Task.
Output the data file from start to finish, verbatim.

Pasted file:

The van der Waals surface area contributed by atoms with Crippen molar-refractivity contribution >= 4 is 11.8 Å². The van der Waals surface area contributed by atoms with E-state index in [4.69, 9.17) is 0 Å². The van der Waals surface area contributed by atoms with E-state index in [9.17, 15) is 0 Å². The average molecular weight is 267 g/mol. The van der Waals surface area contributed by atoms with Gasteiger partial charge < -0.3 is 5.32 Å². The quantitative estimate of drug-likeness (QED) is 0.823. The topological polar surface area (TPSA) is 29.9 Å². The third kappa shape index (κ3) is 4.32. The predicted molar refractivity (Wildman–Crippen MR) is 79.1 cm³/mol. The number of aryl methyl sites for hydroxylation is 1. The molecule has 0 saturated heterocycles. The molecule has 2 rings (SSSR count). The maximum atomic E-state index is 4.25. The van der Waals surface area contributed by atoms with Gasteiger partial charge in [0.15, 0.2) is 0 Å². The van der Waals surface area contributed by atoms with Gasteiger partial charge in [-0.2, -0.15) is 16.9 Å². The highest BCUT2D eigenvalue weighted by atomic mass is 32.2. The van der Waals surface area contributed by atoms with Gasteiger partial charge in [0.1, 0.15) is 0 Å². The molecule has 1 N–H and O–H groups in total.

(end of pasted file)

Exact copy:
The van der Waals surface area contributed by atoms with Crippen molar-refractivity contribution >= 4 is 11.8 Å². The van der Waals surface area contributed by atoms with E-state index in [4.69, 9.17) is 0 Å². The van der Waals surface area contributed by atoms with E-state index in [9.17, 15) is 0 Å². The average molecular weight is 267 g/mol. The van der Waals surface area contributed by atoms with Gasteiger partial charge < -0.3 is 5.32 Å². The quantitative estimate of drug-likeness (QED) is 0.823. The topological polar surface area (TPSA) is 29.9 Å². The third kappa shape index (κ3) is 4.32. The predicted molar refractivity (Wildman–Crippen MR) is 79.1 cm³/mol. The number of aryl methyl sites for hydroxylation is 1. The molecule has 0 saturated heterocycles. The molecule has 2 rings (SSSR count). The maximum atomic E-state index is 4.25. The van der Waals surface area contributed by atoms with Gasteiger partial charge in [0.15, 0.2) is 0 Å². The van der Waals surface area contributed by atoms with Gasteiger partial charge in [-0.2, -0.15) is 16.9 Å². The highest BCUT2D eigenvalue weighted by atomic mass is 32.2. The van der Waals surface area contributed by atoms with Gasteiger partial charge in [0.1, 0.15) is 0 Å². The molecule has 1 N–H and O–H groups in total.